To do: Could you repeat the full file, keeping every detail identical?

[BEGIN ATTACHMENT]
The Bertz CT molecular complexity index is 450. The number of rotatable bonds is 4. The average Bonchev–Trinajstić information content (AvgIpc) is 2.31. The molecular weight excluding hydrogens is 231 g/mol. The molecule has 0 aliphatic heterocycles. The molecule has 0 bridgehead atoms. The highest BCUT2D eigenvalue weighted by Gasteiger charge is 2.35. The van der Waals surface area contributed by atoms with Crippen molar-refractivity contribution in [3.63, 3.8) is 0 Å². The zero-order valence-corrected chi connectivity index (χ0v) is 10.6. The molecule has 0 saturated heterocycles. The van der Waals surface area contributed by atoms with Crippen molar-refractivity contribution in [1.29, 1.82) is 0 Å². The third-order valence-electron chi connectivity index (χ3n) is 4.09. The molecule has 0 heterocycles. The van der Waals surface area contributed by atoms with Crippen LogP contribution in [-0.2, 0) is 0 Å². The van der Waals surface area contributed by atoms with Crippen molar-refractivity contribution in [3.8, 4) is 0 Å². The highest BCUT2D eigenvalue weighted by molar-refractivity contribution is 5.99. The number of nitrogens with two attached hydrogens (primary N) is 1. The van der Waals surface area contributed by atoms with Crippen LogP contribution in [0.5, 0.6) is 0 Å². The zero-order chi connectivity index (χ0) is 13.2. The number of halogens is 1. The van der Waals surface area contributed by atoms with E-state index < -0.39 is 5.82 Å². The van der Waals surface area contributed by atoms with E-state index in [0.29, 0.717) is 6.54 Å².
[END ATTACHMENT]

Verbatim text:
The Bertz CT molecular complexity index is 450. The number of rotatable bonds is 4. The average Bonchev–Trinajstić information content (AvgIpc) is 2.31. The molecular weight excluding hydrogens is 231 g/mol. The molecule has 0 aliphatic heterocycles. The molecule has 0 bridgehead atoms. The highest BCUT2D eigenvalue weighted by Gasteiger charge is 2.35. The van der Waals surface area contributed by atoms with Crippen molar-refractivity contribution in [3.63, 3.8) is 0 Å². The zero-order valence-corrected chi connectivity index (χ0v) is 10.6. The molecule has 0 saturated heterocycles. The van der Waals surface area contributed by atoms with Crippen molar-refractivity contribution in [1.29, 1.82) is 0 Å². The third-order valence-electron chi connectivity index (χ3n) is 4.09. The molecule has 0 heterocycles. The van der Waals surface area contributed by atoms with Crippen LogP contribution in [-0.2, 0) is 0 Å². The van der Waals surface area contributed by atoms with Crippen molar-refractivity contribution in [3.8, 4) is 0 Å². The highest BCUT2D eigenvalue weighted by molar-refractivity contribution is 5.99. The number of nitrogens with two attached hydrogens (primary N) is 1. The van der Waals surface area contributed by atoms with Crippen LogP contribution in [0.5, 0.6) is 0 Å². The zero-order chi connectivity index (χ0) is 13.2. The number of halogens is 1. The van der Waals surface area contributed by atoms with E-state index < -0.39 is 5.82 Å². The van der Waals surface area contributed by atoms with E-state index in [0.29, 0.717) is 6.54 Å².